But I digress. The point of these verses is for Jesus to again emphasize that truly hearing the word means you should look to be actually doing the word. He uses his mother and brothers to help make that point. You see, when they show up, he is about this important task of giving God’s word to the people. We’ve seen him talking all chapter about his proclaiming the word and about what it looks like for those with ears to hear to actually hear. He’s said how special of a position it is for those who have ears to hear. But then you have his family arrive, and you might think they have an even more special position in relationship to Jesus. Yet, Jesus shows that while the physical family dynamic is important, there is a spiritual family dynamic that exists among those who are God’s people. We who have become Christ’s disciples through receiving his word, are spiritually family with Jesus! I would add a side note here that we should not interpret this as Jesus dishonoring his mother. But he does use his mother and brothers’ arrival to make a point about his disciples being his family.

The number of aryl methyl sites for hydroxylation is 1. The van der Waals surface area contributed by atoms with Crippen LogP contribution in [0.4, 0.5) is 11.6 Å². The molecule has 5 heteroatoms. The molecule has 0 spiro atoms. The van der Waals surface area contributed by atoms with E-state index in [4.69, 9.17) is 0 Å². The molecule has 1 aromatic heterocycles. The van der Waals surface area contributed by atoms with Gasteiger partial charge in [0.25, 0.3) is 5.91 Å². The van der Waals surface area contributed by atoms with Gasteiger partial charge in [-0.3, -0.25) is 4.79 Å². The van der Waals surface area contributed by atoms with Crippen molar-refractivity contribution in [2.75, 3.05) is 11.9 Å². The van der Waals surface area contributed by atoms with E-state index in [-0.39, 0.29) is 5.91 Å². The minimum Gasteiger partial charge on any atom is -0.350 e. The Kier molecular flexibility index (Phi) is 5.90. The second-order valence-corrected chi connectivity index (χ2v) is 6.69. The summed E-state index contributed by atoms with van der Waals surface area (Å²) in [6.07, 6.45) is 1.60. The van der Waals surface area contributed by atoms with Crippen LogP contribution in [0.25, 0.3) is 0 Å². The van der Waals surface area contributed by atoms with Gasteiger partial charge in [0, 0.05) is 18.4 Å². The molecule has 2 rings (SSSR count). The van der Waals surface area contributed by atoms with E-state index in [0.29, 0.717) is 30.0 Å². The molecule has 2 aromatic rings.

There is a lot of wonderful and exciting application we can take from that point. It is a blessed thing that Christians are family now, through our bond in Jesus Christ. As Paul teaches, we are to treat one another as fathers and mothers and sisters and brothers. Wonderfully, Paul teaches that truth in 1 Timothy 5 but then in that same chapter goes on to speak of the obligations we still have toward our physical family members. But there is something of the close bond and duty that we have with our physical family members that is analogous to the special relationship we have as fellow citizens in Christ’s kingdom.